Amazon.com is casting a long shadow over the healthcare industry.

The prospect of the giant Internet retailer entering the business is beginning to cause far-reaching reverberations for a range of companies, potentially precipitating one of the biggest corporate merger deals this year.

On Thursday, the pressure was plain to see. A report that Amazon had received pharmacy-wholesaler licenses in a dozen states triggered a fast and steep selloff in stocks that wounded the likes of McKesson, AmerisourceBergen and Cardinal Health. And late in the day, shares of Aetna surged after a Wall Street Journal report that it’s in talks to be taken over by CVS Health Corp. for more than $200 a share.

CVS and Aetna have held discussions about a potential deal, according to people familiar with the matter who asked not to be identified, as the details of merger discussions aren’t public.

Representatives for both companies declined to comment.

Executives in the drug industry say that Amazon could use its expansive online reach and its logistical muscle to threaten companies that ship and sell medicines to consumers and cut pricing deals with drug makers.

“Size and scale-wise, they can disrupt anywhere they want to disrupt,” said Chip Davis, president of the Association for Accessible Medicines, a trade group for generic medication, in an interview.

A deal for Aetna could conceivably move CVS further away from the business of brick-and-mortar retail drugstores and deeper in health services such as pharmacy benefits, where it already has a sizable presence.

Combining Aetna and CVS would create a health services giant and a bigger competitor for UnitedHealth Group, which is the largest U.S. health insurer and has its own clinics and a pharmacy benefits unit.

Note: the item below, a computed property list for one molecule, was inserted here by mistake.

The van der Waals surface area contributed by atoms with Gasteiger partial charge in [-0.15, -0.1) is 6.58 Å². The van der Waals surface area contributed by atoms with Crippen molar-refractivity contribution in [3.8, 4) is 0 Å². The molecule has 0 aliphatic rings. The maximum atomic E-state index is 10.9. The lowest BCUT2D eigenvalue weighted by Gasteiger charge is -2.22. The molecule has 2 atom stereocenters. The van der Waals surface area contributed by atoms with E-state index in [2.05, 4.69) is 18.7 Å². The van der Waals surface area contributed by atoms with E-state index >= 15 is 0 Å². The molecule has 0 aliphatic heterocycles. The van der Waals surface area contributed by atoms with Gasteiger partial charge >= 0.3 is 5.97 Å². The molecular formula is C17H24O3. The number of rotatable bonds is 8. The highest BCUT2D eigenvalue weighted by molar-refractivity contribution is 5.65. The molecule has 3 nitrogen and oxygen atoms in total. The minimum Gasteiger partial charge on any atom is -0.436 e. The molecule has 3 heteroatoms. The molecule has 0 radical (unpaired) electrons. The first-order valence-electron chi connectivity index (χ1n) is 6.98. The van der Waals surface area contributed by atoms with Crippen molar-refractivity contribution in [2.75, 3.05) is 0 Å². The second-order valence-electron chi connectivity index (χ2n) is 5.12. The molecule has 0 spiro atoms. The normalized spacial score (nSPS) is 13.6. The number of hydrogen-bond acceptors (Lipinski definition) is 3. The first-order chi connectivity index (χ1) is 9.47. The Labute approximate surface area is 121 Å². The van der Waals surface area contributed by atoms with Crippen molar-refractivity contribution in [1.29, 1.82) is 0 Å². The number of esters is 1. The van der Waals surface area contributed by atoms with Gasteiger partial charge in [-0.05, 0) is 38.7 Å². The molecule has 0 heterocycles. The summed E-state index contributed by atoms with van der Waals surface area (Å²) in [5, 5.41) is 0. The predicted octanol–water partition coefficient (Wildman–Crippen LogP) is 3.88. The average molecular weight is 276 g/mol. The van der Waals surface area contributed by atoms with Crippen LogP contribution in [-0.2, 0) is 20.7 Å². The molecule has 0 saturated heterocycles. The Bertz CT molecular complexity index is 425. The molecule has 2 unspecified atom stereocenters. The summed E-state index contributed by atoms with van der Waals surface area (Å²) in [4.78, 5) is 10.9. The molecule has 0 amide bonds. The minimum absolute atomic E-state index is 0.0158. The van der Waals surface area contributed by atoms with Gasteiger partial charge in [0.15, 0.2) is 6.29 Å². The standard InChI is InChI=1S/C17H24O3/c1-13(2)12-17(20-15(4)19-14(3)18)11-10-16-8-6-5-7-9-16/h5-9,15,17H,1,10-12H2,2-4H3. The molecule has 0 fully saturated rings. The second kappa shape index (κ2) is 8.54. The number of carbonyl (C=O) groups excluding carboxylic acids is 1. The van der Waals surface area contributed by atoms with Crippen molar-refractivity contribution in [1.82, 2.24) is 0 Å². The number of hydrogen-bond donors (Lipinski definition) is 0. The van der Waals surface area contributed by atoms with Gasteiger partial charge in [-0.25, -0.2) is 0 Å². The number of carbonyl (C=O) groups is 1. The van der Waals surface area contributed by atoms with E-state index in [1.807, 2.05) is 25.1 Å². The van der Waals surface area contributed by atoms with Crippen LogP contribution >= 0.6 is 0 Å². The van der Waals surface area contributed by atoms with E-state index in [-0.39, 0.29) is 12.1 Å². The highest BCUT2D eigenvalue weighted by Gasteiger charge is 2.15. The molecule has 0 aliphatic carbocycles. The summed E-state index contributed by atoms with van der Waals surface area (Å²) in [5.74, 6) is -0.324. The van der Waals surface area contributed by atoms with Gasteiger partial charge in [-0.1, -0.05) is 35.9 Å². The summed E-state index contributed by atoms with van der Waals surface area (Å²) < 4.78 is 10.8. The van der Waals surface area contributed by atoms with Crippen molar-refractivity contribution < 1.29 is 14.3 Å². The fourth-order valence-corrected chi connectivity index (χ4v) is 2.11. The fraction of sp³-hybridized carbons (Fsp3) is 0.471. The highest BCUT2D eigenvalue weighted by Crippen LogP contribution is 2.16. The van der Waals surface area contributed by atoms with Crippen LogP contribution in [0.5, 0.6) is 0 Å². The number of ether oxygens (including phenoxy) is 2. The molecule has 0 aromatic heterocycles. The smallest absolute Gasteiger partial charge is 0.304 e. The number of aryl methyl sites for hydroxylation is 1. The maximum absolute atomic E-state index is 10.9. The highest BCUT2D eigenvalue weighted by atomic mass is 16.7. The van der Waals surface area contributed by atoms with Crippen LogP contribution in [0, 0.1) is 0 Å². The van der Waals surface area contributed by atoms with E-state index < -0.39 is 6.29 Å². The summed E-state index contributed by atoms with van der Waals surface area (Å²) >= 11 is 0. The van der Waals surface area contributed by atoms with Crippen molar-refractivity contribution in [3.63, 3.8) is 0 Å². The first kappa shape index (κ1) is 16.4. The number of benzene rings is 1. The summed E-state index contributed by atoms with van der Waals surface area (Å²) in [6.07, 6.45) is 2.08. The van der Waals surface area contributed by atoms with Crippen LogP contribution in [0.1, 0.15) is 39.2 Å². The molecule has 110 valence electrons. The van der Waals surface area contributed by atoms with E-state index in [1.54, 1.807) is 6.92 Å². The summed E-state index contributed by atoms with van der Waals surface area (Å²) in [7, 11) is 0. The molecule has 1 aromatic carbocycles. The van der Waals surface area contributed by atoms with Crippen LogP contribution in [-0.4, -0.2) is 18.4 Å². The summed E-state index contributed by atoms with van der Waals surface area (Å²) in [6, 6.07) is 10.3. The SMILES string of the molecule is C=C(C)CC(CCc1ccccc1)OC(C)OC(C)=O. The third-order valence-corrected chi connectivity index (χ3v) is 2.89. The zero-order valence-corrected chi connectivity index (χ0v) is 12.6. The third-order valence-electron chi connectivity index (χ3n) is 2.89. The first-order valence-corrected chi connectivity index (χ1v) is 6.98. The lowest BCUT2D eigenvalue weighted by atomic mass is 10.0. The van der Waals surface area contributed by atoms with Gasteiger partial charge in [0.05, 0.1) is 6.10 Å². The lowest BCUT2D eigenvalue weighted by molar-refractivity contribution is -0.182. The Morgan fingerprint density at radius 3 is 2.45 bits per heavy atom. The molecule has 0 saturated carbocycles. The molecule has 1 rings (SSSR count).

The presence of Amazon is already being felt by retailers and companies that sell drugs over the counter. The head of of Bayer AG’s consumer health business said on a conference call with analysts Thursday that the wider shift to online shopping by U.S. consumers was hurting its business. Erica Mann, the division’s chief, dubbed it the “Amazon effect,” saying buyers are looking for value.

At the same time, the pecking order in the health supply chain is beginning to shift.

Earlier this month, insurance giant Anthem said it was cutting ties with Express Scripts Holding after a long dispute over pricing, and it’s starting its own pharmacy benefits manager in 2020. A bulked-up CVS and Anthem’s new venture could raise the pressure on Express Scripts, which has touted its independence.

Any proposed combination of Aetna and CVS would follow a pair of failed mergers among health insurers. The deals would have reduced the ranks of big U.S. health insurers from five to three, a prospect that led the Justice Department to oppose both prospective combinations.

If the Aetna deal happened, “CVS would have a dominant position” in the drug benefits business, said Michael Rea, founder of Rx Savings Solutions, which has an app that helps patients find low cost drugs.

Analysts have speculated that Amazon could soon enter the business of selling prescription drugs, threatening to disrupt retail drugstores, drug wholesalers and the pharmacy benefits management business. While Amazon has never publicly commented on what its plans may be, CNBC reported this month that the Internet giant could make a decision about selling drugs online by Thanksgiving. The network didn’t name its sources.

Bloomberg News confirmed that Amazon had obtained wholesale-pharmacy licenses in at least 13 states, including Nevada, Idaho, Arizona, North Dakota, Oregon, Alabama, Louisiana, New Jersey, Michigan, Connecticut, New Hampshire, Utah and Iowa. An application is pending in Maine. Some of the licenses were obtained late last year and some this year.

Amazon declined to comment.

The licenses could be part of Amazon’s business-to-business sales effort, which would include sales to hospitals, doctor’s offices and dentists. Amazon on Tuesday announced “Business Prime Shipping,” which brings the quick delivery associated with Amazon household orders to workplaces.

On a conference call Thursday with analysts, McKesson CEO John H. Hammergren said the wholesaler doesn’t “take the entry of any competitor lightly,” but said the company already has a large online order operation and offers services similar to what Amazon does logistically. “To some extent, we were Amazon before it was cool to be Amazon,” he said.

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